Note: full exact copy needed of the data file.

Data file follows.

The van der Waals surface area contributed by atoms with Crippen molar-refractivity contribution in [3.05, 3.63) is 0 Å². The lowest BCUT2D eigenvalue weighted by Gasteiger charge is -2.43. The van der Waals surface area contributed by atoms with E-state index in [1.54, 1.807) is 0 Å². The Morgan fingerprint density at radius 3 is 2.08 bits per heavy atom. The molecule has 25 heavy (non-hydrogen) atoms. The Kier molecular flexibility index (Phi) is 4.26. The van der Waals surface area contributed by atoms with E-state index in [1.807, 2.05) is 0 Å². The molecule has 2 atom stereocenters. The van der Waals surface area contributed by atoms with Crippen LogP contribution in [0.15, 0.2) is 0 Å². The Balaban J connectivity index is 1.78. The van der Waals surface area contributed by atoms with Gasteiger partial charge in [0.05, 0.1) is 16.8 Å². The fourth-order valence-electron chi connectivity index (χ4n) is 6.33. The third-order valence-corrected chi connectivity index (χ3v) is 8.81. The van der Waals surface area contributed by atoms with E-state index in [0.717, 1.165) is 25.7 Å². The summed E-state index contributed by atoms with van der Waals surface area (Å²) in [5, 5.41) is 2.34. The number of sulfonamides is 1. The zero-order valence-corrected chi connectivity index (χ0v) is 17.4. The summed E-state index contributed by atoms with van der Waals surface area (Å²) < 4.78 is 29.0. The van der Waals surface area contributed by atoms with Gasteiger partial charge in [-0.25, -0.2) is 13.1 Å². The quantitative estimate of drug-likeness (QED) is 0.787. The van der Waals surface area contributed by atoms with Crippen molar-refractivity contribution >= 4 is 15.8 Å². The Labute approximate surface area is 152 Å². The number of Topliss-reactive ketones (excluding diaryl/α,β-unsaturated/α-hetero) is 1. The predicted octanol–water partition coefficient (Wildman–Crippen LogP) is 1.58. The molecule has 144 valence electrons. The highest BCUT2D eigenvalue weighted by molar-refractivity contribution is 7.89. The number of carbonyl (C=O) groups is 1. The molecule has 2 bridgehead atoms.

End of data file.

The van der Waals surface area contributed by atoms with Crippen molar-refractivity contribution in [3.05, 3.63) is 0 Å². The lowest BCUT2D eigenvalue weighted by Gasteiger charge is -2.43. The van der Waals surface area contributed by atoms with E-state index in [1.54, 1.807) is 0 Å². The Morgan fingerprint density at radius 3 is 2.08 bits per heavy atom. The molecule has 25 heavy (non-hydrogen) atoms. The Kier molecular flexibility index (Phi) is 4.26. The van der Waals surface area contributed by atoms with E-state index in [1.807, 2.05) is 0 Å². The molecule has 2 atom stereocenters. The van der Waals surface area contributed by atoms with Crippen LogP contribution in [0.15, 0.2) is 0 Å². The Balaban J connectivity index is 1.78. The van der Waals surface area contributed by atoms with Gasteiger partial charge in [0.05, 0.1) is 16.8 Å². The fourth-order valence-electron chi connectivity index (χ4n) is 6.33. The third-order valence-corrected chi connectivity index (χ3v) is 8.81. The van der Waals surface area contributed by atoms with E-state index in [0.717, 1.165) is 25.7 Å². The summed E-state index contributed by atoms with van der Waals surface area (Å²) in [5, 5.41) is 2.34. The number of sulfonamides is 1. The zero-order valence-corrected chi connectivity index (χ0v) is 17.4. The summed E-state index contributed by atoms with van der Waals surface area (Å²) < 4.78 is 29.0. The van der Waals surface area contributed by atoms with Gasteiger partial charge in [-0.25, -0.2) is 13.1 Å². The quantitative estimate of drug-likeness (QED) is 0.787. The van der Waals surface area contributed by atoms with Crippen molar-refractivity contribution >= 4 is 15.8 Å². The Labute approximate surface area is 152 Å². The number of Topliss-reactive ketones (excluding diaryl/α,β-unsaturated/α-hetero) is 1. The predicted octanol–water partition coefficient (Wildman–Crippen LogP) is 1.58. The molecule has 144 valence electrons. The highest BCUT2D eigenvalue weighted by molar-refractivity contribution is 7.89. The number of carbonyl (C=O) groups is 1. The molecule has 2 bridgehead atoms.